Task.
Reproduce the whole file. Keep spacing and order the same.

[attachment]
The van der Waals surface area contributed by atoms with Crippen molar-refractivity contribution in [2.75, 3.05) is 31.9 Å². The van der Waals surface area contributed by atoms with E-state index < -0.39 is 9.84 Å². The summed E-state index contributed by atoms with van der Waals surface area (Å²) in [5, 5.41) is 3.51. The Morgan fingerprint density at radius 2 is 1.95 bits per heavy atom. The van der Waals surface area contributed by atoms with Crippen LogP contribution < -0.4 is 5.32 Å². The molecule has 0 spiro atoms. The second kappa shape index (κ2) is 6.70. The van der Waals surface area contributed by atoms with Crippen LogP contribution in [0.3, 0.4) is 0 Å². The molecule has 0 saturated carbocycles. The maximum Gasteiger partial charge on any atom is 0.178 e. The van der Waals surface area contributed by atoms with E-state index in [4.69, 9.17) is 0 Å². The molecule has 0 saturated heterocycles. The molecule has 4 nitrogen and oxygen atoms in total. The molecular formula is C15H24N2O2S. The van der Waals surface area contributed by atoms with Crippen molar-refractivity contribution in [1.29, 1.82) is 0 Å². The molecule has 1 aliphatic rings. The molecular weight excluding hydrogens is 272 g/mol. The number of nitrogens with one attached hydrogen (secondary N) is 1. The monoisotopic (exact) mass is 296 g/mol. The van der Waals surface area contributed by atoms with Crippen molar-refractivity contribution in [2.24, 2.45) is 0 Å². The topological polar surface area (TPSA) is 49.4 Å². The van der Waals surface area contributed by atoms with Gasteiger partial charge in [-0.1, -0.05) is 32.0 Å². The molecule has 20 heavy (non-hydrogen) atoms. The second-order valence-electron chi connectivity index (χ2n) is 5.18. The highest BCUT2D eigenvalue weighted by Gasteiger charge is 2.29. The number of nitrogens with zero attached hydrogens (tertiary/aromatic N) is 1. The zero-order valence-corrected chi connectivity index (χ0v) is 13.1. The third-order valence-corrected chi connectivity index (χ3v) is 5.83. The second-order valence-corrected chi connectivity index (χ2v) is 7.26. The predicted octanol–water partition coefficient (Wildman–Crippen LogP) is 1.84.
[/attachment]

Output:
The van der Waals surface area contributed by atoms with Crippen molar-refractivity contribution in [2.75, 3.05) is 31.9 Å². The van der Waals surface area contributed by atoms with E-state index < -0.39 is 9.84 Å². The summed E-state index contributed by atoms with van der Waals surface area (Å²) in [5, 5.41) is 3.51. The Morgan fingerprint density at radius 2 is 1.95 bits per heavy atom. The van der Waals surface area contributed by atoms with Crippen LogP contribution < -0.4 is 5.32 Å². The molecule has 0 spiro atoms. The second kappa shape index (κ2) is 6.70. The van der Waals surface area contributed by atoms with Crippen LogP contribution in [0.3, 0.4) is 0 Å². The molecule has 0 saturated carbocycles. The maximum Gasteiger partial charge on any atom is 0.178 e. The van der Waals surface area contributed by atoms with E-state index in [4.69, 9.17) is 0 Å². The molecule has 0 saturated heterocycles. The molecule has 4 nitrogen and oxygen atoms in total. The molecular formula is C15H24N2O2S. The van der Waals surface area contributed by atoms with Crippen molar-refractivity contribution in [1.29, 1.82) is 0 Å². The molecule has 1 aliphatic rings. The molecular weight excluding hydrogens is 272 g/mol. The number of nitrogens with one attached hydrogen (secondary N) is 1. The monoisotopic (exact) mass is 296 g/mol. The van der Waals surface area contributed by atoms with Crippen molar-refractivity contribution in [2.24, 2.45) is 0 Å². The topological polar surface area (TPSA) is 49.4 Å². The van der Waals surface area contributed by atoms with Gasteiger partial charge in [-0.1, -0.05) is 32.0 Å². The molecule has 20 heavy (non-hydrogen) atoms. The second-order valence-electron chi connectivity index (χ2n) is 5.18. The highest BCUT2D eigenvalue weighted by Gasteiger charge is 2.29. The number of nitrogens with zero attached hydrogens (tertiary/aromatic N) is 1. The zero-order valence-corrected chi connectivity index (χ0v) is 13.1. The third-order valence-corrected chi connectivity index (χ3v) is 5.83. The second-order valence-corrected chi connectivity index (χ2v) is 7.26. The predicted octanol–water partition coefficient (Wildman–Crippen LogP) is 1.84.